The Edible Benefits of Bees

For eons we’ve used bee products in traditional medicine, and with good reason. You’d be surprised just how much goodness can come from something so small.
By Pepper Passport

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It’s no secret that bee products (mainly honey) hold medicinal benefits. The ancient Egyptians used it extensively in their medicine and when we were younger we’d be told to swallow a little for a sore throat. Studies have shown that wounds treated with this sticky golden substance don’t just assist and quicken the healing process; but also decrease the probability of scarring and diminish wound odours.

But it’s now emerging that honey isn’t the only bee product that’s packed with benefits; those of which come into the products owing to the bee’s hard work, and their ingestion of multiple other good things found in plants and nectar.

Raw unfiltered honey
This is not what you buy from the supermarket in a squeeze tube. It’s akin to what you’d consume were you to place your finger in a beehive and draw out what’s inside. Luckily for us there are others to do that – and notably while wearing bee keeping suits so we needn’t upset a swarm of bees to get the good sweet stuff out.

The reason for consuming raw and unfiltered honey? This is honey at its most pure and original form. The bees have been out collecting the nutrient packed nectar from flowers and mixed it with their own saliva that’s rich with enzymes. They’ve then returned to the hive and made their deposits that are rich with flavanoids – the plant based polyphenols known for antioxidant activity and important for human health. Case made – owing to the production process honey direct from the hive is bursting with benefits. And as it hasn’t been processed, heated or filtered, all that’s good inside hasn’t been removed. Best purchased directly at the market stall or health food shop, and remember when buying keep in mind that the harder the honey is, the higher the level of nutrients contained.

Bee Pollen
Ever wondered why they sprinkle those funny little crystals on your smoothie at the raw food bar? Bee pollen is beyond packed with good stuff. And along with eggs has been referred to as nature’s ‘most perfect food’ for it’s heavy with vitamins and contains nearly all nutrients required by humans. It’s particularly good for vegetarians as it’s protein rich and more so than any other animal source, with bee pollen containing more amino acids than beef, eggs, or cheese when compared with portions of equal weight. Sprinkle a little over breakfast – be it porridge or a bowl rich with grains, yoghurt and fruit… interestingly the sugars in the fruit assist in the pollen’s digestion and benefit release.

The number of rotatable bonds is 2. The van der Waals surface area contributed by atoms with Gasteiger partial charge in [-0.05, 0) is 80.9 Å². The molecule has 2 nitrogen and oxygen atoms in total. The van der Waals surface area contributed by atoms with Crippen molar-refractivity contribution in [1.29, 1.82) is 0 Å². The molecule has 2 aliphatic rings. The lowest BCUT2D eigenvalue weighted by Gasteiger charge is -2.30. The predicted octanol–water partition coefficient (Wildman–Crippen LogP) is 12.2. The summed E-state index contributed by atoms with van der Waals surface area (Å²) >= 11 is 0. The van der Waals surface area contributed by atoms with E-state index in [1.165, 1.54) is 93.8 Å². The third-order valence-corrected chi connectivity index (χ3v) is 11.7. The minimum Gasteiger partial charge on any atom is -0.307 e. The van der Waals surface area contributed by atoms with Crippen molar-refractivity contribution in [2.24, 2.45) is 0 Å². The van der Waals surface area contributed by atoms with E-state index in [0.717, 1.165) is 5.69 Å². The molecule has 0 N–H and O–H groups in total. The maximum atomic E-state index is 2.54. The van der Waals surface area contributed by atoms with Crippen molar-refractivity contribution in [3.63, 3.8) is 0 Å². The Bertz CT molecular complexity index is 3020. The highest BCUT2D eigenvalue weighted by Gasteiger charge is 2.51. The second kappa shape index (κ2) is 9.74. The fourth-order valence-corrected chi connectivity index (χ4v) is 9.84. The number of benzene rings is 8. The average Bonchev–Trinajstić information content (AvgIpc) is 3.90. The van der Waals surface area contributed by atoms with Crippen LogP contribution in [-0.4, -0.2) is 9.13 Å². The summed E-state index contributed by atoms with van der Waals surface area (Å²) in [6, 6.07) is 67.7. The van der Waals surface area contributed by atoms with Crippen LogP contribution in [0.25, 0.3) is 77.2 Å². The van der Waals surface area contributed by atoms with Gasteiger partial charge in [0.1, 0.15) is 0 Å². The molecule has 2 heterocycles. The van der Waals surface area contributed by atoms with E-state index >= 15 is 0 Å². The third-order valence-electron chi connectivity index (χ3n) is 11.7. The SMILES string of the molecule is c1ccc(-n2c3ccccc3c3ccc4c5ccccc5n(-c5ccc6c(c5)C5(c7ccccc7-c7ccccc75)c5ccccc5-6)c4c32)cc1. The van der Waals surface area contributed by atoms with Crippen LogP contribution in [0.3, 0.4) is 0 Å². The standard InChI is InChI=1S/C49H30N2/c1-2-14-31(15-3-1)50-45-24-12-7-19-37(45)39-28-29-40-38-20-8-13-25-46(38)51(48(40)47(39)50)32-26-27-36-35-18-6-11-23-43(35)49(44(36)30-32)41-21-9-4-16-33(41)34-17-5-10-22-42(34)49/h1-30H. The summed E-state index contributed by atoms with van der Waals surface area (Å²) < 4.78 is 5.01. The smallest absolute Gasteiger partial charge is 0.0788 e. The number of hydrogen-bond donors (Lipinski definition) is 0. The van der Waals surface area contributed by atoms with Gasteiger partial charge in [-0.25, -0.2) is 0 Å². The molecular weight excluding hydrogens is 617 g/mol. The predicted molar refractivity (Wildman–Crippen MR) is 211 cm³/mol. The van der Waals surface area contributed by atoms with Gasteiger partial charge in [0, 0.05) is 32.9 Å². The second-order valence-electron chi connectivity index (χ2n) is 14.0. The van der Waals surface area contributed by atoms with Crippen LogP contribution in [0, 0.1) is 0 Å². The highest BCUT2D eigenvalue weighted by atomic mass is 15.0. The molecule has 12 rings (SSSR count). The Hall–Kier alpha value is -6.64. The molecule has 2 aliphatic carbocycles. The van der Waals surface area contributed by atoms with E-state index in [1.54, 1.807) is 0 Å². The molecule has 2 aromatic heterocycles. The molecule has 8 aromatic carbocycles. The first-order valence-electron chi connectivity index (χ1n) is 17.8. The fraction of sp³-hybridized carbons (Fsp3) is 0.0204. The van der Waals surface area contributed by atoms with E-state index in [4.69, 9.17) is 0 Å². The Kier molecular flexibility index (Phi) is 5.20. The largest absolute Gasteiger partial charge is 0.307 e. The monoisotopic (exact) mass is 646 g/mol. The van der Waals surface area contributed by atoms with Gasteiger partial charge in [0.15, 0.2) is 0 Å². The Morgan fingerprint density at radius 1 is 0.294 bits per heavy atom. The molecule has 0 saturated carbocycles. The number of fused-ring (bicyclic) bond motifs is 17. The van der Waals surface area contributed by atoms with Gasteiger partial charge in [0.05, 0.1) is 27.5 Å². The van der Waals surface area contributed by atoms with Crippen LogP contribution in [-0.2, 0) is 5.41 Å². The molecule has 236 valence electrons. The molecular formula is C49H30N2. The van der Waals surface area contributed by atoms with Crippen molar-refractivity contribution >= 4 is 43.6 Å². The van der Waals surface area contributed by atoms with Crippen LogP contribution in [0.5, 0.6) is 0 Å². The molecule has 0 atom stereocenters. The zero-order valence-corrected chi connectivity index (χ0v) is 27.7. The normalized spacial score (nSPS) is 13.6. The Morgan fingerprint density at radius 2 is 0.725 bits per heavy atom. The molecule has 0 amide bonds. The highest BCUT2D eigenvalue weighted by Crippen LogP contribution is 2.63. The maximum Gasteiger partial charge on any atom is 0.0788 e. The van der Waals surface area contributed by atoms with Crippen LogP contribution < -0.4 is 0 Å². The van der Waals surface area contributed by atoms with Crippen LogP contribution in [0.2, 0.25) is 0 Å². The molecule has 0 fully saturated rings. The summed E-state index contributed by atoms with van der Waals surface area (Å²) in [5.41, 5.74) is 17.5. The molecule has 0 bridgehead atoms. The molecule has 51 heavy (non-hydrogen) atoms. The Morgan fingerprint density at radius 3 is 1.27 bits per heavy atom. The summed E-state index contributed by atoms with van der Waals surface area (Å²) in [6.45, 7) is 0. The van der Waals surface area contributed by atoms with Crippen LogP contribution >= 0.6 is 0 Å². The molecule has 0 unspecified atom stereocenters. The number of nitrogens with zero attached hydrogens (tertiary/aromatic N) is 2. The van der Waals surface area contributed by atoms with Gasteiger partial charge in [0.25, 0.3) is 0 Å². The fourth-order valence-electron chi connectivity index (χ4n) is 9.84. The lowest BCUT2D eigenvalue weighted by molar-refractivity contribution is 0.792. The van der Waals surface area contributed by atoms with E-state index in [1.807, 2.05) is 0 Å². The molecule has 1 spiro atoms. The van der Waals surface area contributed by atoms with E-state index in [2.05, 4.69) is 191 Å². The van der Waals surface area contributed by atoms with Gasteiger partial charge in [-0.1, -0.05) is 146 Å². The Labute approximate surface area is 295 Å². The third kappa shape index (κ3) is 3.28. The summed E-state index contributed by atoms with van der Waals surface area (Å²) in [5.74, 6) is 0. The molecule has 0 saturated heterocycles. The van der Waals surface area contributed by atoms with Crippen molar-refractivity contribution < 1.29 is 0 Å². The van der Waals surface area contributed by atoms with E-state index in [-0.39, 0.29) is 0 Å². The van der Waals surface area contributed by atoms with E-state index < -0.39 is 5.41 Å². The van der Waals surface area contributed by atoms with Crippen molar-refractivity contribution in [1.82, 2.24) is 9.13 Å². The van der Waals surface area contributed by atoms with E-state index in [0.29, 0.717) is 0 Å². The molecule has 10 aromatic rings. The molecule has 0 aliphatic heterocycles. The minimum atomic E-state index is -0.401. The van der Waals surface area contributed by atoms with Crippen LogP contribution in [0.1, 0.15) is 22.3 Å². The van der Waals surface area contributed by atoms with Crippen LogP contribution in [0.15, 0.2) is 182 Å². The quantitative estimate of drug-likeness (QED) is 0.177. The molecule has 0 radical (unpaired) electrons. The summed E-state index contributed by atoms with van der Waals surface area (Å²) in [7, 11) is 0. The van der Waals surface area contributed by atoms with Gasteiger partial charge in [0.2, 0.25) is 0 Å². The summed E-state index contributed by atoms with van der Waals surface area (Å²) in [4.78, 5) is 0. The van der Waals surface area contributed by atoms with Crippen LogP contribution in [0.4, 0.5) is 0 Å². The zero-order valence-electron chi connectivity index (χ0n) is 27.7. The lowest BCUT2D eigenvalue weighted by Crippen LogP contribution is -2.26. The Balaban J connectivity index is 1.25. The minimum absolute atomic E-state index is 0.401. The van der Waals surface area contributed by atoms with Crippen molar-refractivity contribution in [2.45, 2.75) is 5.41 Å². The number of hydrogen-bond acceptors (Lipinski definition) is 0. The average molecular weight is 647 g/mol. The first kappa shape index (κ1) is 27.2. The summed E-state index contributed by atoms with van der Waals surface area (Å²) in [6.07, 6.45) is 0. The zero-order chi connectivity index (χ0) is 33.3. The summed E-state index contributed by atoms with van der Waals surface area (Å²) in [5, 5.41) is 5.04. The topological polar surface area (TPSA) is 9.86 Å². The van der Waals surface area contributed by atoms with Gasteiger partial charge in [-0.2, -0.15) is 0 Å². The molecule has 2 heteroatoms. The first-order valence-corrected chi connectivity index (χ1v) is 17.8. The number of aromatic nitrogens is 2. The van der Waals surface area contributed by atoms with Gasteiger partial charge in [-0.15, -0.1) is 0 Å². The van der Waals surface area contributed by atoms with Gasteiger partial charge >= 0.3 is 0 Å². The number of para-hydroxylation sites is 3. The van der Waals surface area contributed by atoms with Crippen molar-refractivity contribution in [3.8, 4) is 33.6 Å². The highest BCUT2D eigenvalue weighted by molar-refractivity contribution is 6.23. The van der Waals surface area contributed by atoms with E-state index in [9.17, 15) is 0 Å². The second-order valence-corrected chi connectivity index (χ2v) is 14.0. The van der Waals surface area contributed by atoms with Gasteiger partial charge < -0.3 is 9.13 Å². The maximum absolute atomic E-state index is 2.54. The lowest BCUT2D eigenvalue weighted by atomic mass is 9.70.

Propolis
This is the substance bees gather from the leaves of trees and vegetables. They then transform it by mixing with wax back at the hive and then using as a microbicidal agent to disinfect and protect their homes – and it’s reported that for over 2,300 years humans have been using it to guard against infection too. Over 300 compounds have been found in samples of propolis and it possesses antimicrobial, anti oxidative, anti-ulcer and anti-tumor properties. The hardest bee product to source, try health food stores or look online.


Pepper Passport

Pepper Passport delivers and shares stories that showcase 'the good' found in food and travel. We're a destination for the avid cook, discerning & curious traveler, lover & sharer of good things, both at home & while away. Australian based, but globally focused, our office dream about where we'll eat and what we'll consume long before that mealtime arrives. We love to know more and strive to be a source of information and inspiration for those who share an interest in exploring, eating and other associated delights.

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